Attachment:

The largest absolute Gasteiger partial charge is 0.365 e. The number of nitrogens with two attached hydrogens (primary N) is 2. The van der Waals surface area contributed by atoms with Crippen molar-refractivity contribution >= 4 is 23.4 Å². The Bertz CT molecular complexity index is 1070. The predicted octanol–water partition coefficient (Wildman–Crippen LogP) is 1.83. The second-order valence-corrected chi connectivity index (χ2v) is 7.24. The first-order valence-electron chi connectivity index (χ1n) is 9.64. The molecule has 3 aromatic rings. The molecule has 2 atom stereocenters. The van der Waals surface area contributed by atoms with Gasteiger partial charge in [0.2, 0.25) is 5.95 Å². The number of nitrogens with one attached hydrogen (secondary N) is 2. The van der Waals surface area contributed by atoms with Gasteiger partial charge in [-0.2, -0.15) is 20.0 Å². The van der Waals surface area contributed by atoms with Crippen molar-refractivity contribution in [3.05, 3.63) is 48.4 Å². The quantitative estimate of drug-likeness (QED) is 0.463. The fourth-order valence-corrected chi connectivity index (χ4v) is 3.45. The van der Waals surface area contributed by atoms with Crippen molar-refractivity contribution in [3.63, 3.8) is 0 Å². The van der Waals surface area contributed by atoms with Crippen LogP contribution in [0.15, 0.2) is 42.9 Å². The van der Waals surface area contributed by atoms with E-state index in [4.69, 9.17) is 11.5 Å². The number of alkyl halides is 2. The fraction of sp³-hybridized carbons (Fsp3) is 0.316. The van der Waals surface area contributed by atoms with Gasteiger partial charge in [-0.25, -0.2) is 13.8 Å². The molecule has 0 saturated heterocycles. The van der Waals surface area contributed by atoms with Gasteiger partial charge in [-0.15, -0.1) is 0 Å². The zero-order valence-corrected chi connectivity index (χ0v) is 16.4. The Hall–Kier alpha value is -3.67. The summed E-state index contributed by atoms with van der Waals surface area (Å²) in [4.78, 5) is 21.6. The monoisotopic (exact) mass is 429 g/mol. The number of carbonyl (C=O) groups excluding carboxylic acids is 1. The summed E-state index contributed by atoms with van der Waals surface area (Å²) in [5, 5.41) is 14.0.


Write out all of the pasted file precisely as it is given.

The largest absolute Gasteiger partial charge is 0.365 e. The number of nitrogens with two attached hydrogens (primary N) is 2. The van der Waals surface area contributed by atoms with Crippen molar-refractivity contribution >= 4 is 23.4 Å². The Bertz CT molecular complexity index is 1070. The predicted octanol–water partition coefficient (Wildman–Crippen LogP) is 1.83. The second-order valence-corrected chi connectivity index (χ2v) is 7.24. The first-order valence-electron chi connectivity index (χ1n) is 9.64. The molecule has 3 aromatic rings. The molecule has 2 atom stereocenters. The van der Waals surface area contributed by atoms with Gasteiger partial charge in [0.2, 0.25) is 5.95 Å². The number of nitrogens with one attached hydrogen (secondary N) is 2. The van der Waals surface area contributed by atoms with Gasteiger partial charge in [-0.2, -0.15) is 20.0 Å². The van der Waals surface area contributed by atoms with Crippen molar-refractivity contribution in [3.05, 3.63) is 48.4 Å². The quantitative estimate of drug-likeness (QED) is 0.463. The fourth-order valence-corrected chi connectivity index (χ4v) is 3.45. The van der Waals surface area contributed by atoms with Crippen molar-refractivity contribution in [3.63, 3.8) is 0 Å². The van der Waals surface area contributed by atoms with Crippen LogP contribution in [0.15, 0.2) is 42.9 Å². The van der Waals surface area contributed by atoms with E-state index in [4.69, 9.17) is 11.5 Å². The number of alkyl halides is 2. The fraction of sp³-hybridized carbons (Fsp3) is 0.316. The van der Waals surface area contributed by atoms with Gasteiger partial charge in [-0.25, -0.2) is 13.8 Å². The molecule has 0 saturated heterocycles. The van der Waals surface area contributed by atoms with Gasteiger partial charge in [-0.15, -0.1) is 0 Å². The zero-order valence-corrected chi connectivity index (χ0v) is 16.4. The Hall–Kier alpha value is -3.67. The summed E-state index contributed by atoms with van der Waals surface area (Å²) in [4.78, 5) is 21.6. The monoisotopic (exact) mass is 429 g/mol. The number of carbonyl (C=O) groups excluding carboxylic acids is 1. The summed E-state index contributed by atoms with van der Waals surface area (Å²) in [5, 5.41) is 14.0.